ARCHIVES

Magazine
The Hollywood Reporter. September 4-10, 2001
By Melissa J. Perenson


The Hollywood Reporter

STARGATE SG-1 100th EPISODE

FLAIR FORCE

Real-life bluesuiters advise the 'Stargate SG-1' team.

US Air Force What do Amanda Tapping and silent film star Clara Bow have in common? The sound military advice of the AFELO. Established in 1927, the U.S. Air Force Entertainment Liaison Office (AFELO) first imparted its authentic military touches on the Oscar-winning, Bow-starring, William Wellman movie "Wings." Eight decades later, the production team on "Stargate SG-1" requested the AFELO's guidance for its own futuristic Air Force team. "Every week when we open a new script, it's amazing to see what these Air Force people are doing," marvels Tom Giannazzo, U.S. Air Force master sergeant, who handles the "SG-1" crew on behalf of the AFELO.

The Air Force not only consults the writers about military protocol, it also reviews scripts and rough cuts of the episodes, looking for issues, contradictions and ways to make the series more rooted in military reality. "The scripts come in via E-mail," Giannazzo says. "We'll go over them; then we'll give [the writers] notes for things that are problems, such as relationships and language, to help make sure [the representation] is accurate."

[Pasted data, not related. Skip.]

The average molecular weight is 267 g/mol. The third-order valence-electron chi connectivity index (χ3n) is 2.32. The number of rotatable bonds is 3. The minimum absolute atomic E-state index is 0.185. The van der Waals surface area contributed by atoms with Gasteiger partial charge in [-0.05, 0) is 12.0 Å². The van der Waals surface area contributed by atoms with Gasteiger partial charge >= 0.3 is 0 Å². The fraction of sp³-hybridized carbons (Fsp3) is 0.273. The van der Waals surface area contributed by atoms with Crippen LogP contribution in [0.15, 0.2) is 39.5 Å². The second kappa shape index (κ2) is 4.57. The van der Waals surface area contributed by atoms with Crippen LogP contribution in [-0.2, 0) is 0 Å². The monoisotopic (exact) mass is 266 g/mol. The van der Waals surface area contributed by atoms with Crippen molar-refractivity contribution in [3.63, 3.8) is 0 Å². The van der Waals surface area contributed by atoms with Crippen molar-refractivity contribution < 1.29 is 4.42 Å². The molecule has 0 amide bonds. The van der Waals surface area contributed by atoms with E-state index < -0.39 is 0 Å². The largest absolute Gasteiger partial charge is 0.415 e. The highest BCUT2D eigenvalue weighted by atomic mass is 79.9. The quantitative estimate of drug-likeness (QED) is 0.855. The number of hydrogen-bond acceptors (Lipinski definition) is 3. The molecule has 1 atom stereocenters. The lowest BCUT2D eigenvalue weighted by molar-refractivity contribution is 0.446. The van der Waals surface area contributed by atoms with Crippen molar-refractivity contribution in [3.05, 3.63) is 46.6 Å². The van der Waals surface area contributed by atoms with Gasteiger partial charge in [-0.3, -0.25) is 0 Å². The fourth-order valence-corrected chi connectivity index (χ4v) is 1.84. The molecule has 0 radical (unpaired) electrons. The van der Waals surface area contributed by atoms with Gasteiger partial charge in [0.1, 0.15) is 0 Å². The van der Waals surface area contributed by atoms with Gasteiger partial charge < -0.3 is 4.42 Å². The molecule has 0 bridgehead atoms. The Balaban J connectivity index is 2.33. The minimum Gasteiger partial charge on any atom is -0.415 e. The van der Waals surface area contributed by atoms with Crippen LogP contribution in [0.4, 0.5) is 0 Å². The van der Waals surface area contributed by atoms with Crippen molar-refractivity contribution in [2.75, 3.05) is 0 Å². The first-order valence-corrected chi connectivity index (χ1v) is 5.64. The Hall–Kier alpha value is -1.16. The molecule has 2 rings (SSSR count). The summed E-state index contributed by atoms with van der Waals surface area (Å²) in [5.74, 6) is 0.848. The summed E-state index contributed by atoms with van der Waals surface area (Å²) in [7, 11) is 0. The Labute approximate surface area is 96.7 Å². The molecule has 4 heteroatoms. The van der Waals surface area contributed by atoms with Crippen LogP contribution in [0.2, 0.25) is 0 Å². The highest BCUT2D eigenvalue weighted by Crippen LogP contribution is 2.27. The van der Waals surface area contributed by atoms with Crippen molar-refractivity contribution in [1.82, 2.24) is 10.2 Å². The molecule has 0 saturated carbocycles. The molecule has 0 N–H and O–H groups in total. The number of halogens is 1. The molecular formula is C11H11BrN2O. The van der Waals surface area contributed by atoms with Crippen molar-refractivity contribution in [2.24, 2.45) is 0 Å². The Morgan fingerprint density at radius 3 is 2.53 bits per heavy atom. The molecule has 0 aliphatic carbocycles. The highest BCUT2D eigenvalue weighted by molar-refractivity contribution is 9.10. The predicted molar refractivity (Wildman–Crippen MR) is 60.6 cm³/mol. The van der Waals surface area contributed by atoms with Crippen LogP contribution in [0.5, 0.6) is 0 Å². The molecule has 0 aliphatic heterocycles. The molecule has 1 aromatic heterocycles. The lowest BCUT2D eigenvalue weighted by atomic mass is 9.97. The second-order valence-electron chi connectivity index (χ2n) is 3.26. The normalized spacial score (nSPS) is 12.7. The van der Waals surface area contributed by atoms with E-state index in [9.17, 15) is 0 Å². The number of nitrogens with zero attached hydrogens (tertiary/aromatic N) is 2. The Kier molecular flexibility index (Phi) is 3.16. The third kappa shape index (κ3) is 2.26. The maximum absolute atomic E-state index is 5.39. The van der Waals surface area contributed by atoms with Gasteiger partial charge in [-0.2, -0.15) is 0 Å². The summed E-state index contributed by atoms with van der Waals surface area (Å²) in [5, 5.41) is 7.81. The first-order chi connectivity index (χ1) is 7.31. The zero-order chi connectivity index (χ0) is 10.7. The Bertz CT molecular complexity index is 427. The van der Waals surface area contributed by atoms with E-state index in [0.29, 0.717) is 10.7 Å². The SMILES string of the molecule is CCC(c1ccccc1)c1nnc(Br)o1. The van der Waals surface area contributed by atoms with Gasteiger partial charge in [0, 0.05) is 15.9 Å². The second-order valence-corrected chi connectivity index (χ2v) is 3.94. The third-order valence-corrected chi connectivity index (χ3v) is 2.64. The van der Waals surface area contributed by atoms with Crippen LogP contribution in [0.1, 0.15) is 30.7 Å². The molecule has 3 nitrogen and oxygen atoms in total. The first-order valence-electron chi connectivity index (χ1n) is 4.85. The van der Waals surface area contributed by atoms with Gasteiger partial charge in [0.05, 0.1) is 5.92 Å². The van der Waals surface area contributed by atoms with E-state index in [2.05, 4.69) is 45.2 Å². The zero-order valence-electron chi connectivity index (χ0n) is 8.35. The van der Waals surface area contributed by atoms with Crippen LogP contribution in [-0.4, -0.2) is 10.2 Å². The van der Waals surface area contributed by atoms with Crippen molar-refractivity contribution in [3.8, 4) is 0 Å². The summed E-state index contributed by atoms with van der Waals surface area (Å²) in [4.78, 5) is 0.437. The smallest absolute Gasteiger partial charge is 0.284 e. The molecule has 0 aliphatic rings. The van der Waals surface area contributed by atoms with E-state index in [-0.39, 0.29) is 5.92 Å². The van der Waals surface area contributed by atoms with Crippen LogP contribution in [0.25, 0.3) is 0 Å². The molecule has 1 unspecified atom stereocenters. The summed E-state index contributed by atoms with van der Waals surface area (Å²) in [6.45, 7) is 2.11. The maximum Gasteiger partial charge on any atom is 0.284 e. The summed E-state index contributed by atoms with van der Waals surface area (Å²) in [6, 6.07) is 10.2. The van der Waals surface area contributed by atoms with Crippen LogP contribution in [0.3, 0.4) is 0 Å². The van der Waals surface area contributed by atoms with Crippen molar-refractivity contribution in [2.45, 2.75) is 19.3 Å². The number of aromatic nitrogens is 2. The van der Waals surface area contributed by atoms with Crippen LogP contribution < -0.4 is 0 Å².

Giannazzo also keeps an eye out for such minutiae as character hairstyles that have strayed outside regulation parameters. The AFELO has even facilitated production by contributing shots of Stargate Command headquarters, which are shown in the series each week (the shots are of the actual exterior of the Air Force's Cheyenne Mountain facility). "We got them a C-130 airplane for the episode 'Watergate,' where they supposedly parachuted into Siberia," Giannazzo says.

The level of cooperation between the "Stargate SG-1" production and the Air Force benefits the AFELO, too. "We've [put] the fictional characters to good use," Giannazzo says. "The cast all recorded public-service announcements that are used by the Air Force Recruiting Service."

The series - a hit with Air Force personnel - is shown on Armed Forces Radio Television Service in hundreds of countries overseas. Visit (www.airforcehollywood.af.mil) for information.

____________________
Perenson, Melissa J., "Flair Force." The Hollywood Reporter. September 4-10, 2001: p. S-11.


Previous Page | Next Page
Back to Hollywood Reporter Main Page
Previous Article | Next Article